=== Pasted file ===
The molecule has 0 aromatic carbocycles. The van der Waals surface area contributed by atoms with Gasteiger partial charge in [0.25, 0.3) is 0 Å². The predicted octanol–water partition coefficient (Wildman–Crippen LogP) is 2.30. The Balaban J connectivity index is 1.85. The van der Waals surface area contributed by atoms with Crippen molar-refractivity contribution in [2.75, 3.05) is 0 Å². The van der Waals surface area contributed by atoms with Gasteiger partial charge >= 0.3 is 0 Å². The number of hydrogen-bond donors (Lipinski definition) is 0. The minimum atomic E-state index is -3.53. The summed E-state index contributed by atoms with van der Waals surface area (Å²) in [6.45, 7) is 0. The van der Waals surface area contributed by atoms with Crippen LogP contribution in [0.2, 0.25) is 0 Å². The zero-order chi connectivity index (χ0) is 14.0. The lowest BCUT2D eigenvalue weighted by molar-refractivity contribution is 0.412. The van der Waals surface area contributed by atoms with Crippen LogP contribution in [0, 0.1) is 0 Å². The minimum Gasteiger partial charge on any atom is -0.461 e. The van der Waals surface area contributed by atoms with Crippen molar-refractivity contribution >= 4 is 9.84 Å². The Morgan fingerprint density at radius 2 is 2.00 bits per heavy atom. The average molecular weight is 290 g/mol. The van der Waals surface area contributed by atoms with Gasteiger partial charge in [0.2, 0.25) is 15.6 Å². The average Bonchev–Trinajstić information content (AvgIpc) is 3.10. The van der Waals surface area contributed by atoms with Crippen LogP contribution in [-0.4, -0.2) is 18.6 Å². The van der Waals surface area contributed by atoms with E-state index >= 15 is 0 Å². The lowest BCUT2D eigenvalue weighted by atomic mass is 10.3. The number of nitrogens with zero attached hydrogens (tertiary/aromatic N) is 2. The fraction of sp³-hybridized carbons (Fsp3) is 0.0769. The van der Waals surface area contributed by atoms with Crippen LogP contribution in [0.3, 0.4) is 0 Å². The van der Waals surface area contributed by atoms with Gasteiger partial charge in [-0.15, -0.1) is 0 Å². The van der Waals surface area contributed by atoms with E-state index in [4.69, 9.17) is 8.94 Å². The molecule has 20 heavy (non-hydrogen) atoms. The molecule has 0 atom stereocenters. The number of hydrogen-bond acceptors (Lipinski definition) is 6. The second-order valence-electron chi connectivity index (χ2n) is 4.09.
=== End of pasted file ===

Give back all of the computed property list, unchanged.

The molecule has 0 aromatic carbocycles. The van der Waals surface area contributed by atoms with Gasteiger partial charge in [0.25, 0.3) is 0 Å². The predicted octanol–water partition coefficient (Wildman–Crippen LogP) is 2.30. The Balaban J connectivity index is 1.85. The van der Waals surface area contributed by atoms with Crippen molar-refractivity contribution in [2.75, 3.05) is 0 Å². The van der Waals surface area contributed by atoms with Gasteiger partial charge >= 0.3 is 0 Å². The number of hydrogen-bond donors (Lipinski definition) is 0. The minimum atomic E-state index is -3.53. The summed E-state index contributed by atoms with van der Waals surface area (Å²) in [6.45, 7) is 0. The van der Waals surface area contributed by atoms with Crippen LogP contribution in [0.2, 0.25) is 0 Å². The zero-order chi connectivity index (χ0) is 14.0. The lowest BCUT2D eigenvalue weighted by molar-refractivity contribution is 0.412. The van der Waals surface area contributed by atoms with Crippen LogP contribution in [0, 0.1) is 0 Å². The minimum Gasteiger partial charge on any atom is -0.461 e. The van der Waals surface area contributed by atoms with Crippen molar-refractivity contribution >= 4 is 9.84 Å². The Morgan fingerprint density at radius 2 is 2.00 bits per heavy atom. The average molecular weight is 290 g/mol. The van der Waals surface area contributed by atoms with Gasteiger partial charge in [0.2, 0.25) is 15.6 Å². The average Bonchev–Trinajstić information content (AvgIpc) is 3.10. The van der Waals surface area contributed by atoms with Crippen LogP contribution in [-0.4, -0.2) is 18.6 Å². The van der Waals surface area contributed by atoms with E-state index >= 15 is 0 Å². The lowest BCUT2D eigenvalue weighted by atomic mass is 10.3. The number of nitrogens with zero attached hydrogens (tertiary/aromatic N) is 2. The fraction of sp³-hybridized carbons (Fsp3) is 0.0769. The van der Waals surface area contributed by atoms with Crippen LogP contribution in [0.3, 0.4) is 0 Å². The van der Waals surface area contributed by atoms with Gasteiger partial charge in [-0.15, -0.1) is 0 Å². The van der Waals surface area contributed by atoms with E-state index in [4.69, 9.17) is 8.94 Å². The molecule has 20 heavy (non-hydrogen) atoms. The molecule has 0 atom stereocenters. The number of hydrogen-bond acceptors (Lipinski definition) is 6. The second-order valence-electron chi connectivity index (χ2n) is 4.09.